When the Nam Pla Wan is completely cooled, store in air tight containers in the fridge and consume within the week. Or simply have generous helpings with the chilled mango slices. 😉

Hope you like this recipe! Enjoy!

A bowl of sweet shrimp paste dipping sauce on a plate of sliced mangoes.

Thai Snack – Green Mango with Spicy Sweet Shrimp Paste Sauce

Somjit Najaireeb
A sweet, spicy and salty dip that compliments the mildly sour Chok Anan mango slices – perfect for an afternoon snack!
0 from 0 votes
Prep Time 10 mins
Cook Time 5 mins
Course Snack
Cuisine Thai
Servings 5 people
Calories 160 kcal


  • Fruit Peeler
  • Food Processor
  • Non-Stick Frying Pan
  • Silicone Spatula
  • Sharp Kitchen Knife
  • Chopping Board
  • Cling Wrap


  • 2 green mangoes, Chok Anan
  • 120 g shallots, recommended: thai shallots
  • 40 g dried shrimps
  • 150 g paste sugar, nam tal pip (cane sugar mixed with coconut sugar)
  • 4 tbsp Thai fish sauce, Tiparos brand
  • 1 tsp shrimp paste, belacan (mild)
  • 6 pieces dried chilli, (spicy chilli from Thailand) chopped, seeds removed
  • 6 pieces Mix of fresh red and green bird's eye chilli, chopped, seeds removed
  • 2 tsp water



  • Peel the mangoes and slice vertically to get pieces that are thick on one side and thin on the other. Cover with cling wrap and keep chilled in the fridge.
  • Slice shallots. Set aside.
  • Slice bird's eyes chillis. Set aside.
  • Using a sharp scissors, cut the dried chilli to smaller pieces, and remove as much of the seeds as possible. Set aside.
  • Soak dried shrimp in hot water for 2 minutes. Drain the water. Add the shrimp to a pestle and mortar and pound until flaky. Alternatively, use a food processor.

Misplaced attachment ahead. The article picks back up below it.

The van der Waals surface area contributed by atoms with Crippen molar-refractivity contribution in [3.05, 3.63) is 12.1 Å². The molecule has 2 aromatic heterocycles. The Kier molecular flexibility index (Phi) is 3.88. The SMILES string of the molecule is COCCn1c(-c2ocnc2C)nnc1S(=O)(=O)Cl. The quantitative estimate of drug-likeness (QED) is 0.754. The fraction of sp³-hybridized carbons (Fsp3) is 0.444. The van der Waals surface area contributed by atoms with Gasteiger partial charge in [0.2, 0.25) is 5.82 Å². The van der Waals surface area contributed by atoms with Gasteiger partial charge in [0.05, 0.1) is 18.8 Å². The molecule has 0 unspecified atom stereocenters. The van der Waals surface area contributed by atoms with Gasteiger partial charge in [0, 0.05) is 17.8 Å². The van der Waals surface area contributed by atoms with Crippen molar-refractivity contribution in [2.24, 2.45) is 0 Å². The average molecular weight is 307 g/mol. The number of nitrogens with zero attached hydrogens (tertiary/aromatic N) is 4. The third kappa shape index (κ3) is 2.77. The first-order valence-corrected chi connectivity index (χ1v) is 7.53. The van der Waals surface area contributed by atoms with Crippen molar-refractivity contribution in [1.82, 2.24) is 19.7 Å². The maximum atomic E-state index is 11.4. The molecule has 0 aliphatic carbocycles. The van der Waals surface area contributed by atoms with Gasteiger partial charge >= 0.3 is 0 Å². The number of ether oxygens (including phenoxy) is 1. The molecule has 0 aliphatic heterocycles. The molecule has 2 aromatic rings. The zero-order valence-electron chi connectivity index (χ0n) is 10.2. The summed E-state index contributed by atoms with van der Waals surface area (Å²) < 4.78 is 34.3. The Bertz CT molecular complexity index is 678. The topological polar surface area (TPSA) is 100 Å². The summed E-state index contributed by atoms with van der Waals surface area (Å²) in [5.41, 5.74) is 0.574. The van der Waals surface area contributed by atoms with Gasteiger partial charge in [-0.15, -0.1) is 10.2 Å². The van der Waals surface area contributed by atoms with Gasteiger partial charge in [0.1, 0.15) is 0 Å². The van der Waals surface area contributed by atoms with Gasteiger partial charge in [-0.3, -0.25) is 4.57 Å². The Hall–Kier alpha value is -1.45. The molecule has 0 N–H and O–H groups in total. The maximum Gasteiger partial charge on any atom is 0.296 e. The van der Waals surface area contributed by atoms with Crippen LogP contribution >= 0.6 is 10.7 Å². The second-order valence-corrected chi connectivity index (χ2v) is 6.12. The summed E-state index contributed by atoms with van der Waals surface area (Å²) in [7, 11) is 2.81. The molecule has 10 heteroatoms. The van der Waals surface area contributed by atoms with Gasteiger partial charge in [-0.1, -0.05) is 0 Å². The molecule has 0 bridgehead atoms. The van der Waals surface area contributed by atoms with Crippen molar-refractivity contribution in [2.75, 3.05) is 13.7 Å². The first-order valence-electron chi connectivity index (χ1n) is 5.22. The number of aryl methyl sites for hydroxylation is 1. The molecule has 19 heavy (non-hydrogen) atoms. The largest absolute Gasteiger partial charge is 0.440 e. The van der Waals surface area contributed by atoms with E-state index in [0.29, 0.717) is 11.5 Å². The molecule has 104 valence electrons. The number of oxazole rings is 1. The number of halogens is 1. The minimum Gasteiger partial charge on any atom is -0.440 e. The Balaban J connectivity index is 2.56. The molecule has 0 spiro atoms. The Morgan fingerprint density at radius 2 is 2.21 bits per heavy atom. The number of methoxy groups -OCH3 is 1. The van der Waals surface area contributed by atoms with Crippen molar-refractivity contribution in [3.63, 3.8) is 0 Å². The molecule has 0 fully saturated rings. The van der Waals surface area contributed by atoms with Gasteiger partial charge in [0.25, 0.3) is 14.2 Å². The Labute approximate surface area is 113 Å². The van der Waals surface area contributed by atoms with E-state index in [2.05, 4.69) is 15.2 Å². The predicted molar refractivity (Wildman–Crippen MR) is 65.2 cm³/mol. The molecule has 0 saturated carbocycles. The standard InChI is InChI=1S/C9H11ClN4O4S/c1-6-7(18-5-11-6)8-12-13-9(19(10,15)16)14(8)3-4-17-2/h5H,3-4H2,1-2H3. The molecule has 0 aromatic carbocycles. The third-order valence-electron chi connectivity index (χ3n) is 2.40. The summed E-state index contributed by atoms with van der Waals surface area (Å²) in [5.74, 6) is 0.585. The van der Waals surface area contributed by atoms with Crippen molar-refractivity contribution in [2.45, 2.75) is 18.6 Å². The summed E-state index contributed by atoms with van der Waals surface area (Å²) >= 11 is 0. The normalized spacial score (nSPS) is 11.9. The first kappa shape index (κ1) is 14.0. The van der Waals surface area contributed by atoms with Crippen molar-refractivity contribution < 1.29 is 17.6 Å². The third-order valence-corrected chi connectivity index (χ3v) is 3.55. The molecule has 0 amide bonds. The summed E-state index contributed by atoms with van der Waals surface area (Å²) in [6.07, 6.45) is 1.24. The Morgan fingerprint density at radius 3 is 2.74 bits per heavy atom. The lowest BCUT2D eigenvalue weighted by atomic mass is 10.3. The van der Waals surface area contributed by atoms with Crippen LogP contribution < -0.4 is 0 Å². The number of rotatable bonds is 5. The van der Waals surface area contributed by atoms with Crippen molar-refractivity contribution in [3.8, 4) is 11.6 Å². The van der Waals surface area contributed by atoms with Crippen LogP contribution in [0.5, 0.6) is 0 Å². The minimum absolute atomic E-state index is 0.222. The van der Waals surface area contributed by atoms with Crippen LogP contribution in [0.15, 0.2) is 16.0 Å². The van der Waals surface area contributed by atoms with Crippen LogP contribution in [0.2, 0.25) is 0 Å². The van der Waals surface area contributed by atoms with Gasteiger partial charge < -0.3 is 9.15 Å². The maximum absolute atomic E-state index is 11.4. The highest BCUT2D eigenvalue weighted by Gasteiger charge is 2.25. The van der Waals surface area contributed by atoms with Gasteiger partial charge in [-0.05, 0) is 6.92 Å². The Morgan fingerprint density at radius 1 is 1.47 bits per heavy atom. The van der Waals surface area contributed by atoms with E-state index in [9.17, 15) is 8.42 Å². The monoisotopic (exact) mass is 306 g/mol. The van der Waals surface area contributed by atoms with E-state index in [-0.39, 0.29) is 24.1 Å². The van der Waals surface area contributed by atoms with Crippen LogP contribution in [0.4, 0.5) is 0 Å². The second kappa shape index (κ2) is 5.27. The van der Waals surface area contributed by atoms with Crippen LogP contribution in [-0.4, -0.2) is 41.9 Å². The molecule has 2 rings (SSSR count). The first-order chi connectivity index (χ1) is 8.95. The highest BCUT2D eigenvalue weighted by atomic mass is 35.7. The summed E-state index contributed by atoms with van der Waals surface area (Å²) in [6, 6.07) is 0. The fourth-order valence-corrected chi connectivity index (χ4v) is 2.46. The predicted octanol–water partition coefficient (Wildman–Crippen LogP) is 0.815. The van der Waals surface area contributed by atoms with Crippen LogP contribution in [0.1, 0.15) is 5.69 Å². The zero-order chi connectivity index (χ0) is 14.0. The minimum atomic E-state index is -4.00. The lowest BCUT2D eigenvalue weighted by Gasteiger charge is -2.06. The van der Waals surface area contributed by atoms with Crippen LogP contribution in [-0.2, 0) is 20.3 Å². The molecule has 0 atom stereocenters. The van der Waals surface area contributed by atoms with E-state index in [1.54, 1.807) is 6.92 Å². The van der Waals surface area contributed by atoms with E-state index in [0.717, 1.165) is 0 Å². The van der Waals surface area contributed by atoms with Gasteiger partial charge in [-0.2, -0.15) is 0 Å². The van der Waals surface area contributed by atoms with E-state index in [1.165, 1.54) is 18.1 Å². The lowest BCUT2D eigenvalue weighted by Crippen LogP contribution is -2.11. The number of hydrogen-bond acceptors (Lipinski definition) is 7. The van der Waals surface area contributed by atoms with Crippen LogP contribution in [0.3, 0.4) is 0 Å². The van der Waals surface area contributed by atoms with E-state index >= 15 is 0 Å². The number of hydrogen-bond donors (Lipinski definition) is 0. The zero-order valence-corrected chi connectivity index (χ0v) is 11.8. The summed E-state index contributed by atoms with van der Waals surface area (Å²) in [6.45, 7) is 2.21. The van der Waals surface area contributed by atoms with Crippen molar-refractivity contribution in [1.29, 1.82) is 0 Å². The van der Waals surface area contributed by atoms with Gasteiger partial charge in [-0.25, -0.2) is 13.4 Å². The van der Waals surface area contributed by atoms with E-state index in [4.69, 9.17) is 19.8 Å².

• In a non-stick frying pan on medium heat, add the water and sugar. With a silicone spatula, stir the sugar until almost melted.
  • Add shrimp paste (belacan) and continue to stir until the sauce has melted. Allow the sauce to form a rolling boil.
  • When the sauce achieves a rolling boil, add the fish sauce and stir until fully incorporated. Continue boiling until the sauce has thickened.
  • When the sauce starts to boil vigorously, reduce the heat to medium low and add the bird's eye chilli and dried chilli. Add half the shallots and half the (pounded) dried shrimp.
  • Increase the heat to medium and stir the sauce lightly to allow the liquid to coat the chillis, shallots and shrimp.
  • Leave to cook for 1 minute to soften the shallots.
  • Turn off the heat and remove the sauce from the pan to cool.


  • Place the cooled sauce in a dipping bowl and the chilled mangoes on a platter.
  • Top the sauce with the shallots, followed by the dried shrimp.
  • Serve.



  1. Paste sugar can be substituted for palm sugar, however the amount should be reduced as paste sugar is less sweeter than palm sugar.
  2. The seeds from both bird’s eye chilli and dried chilli are removed as much as possible to ensure the sauce does not become too spicy.
  3. The amount of chilli used can be controlled to suit your tolerance level.
  4. The amount of sauce made is 5 servings – however, it can be kept in an airtight jar, chilled in the fridge for up to 1 week.


Calories: 160kcal
Keyword Chok Anan mango, paste sugar, pestle and mortar, salty, sour, spicy, sweet, thai fish sauce
Tried this recipe?Tell us how it was!

PS. Want another way to enjoy Chok Anan mangoes in a salad? Here’s my Mango Salad recipe 😉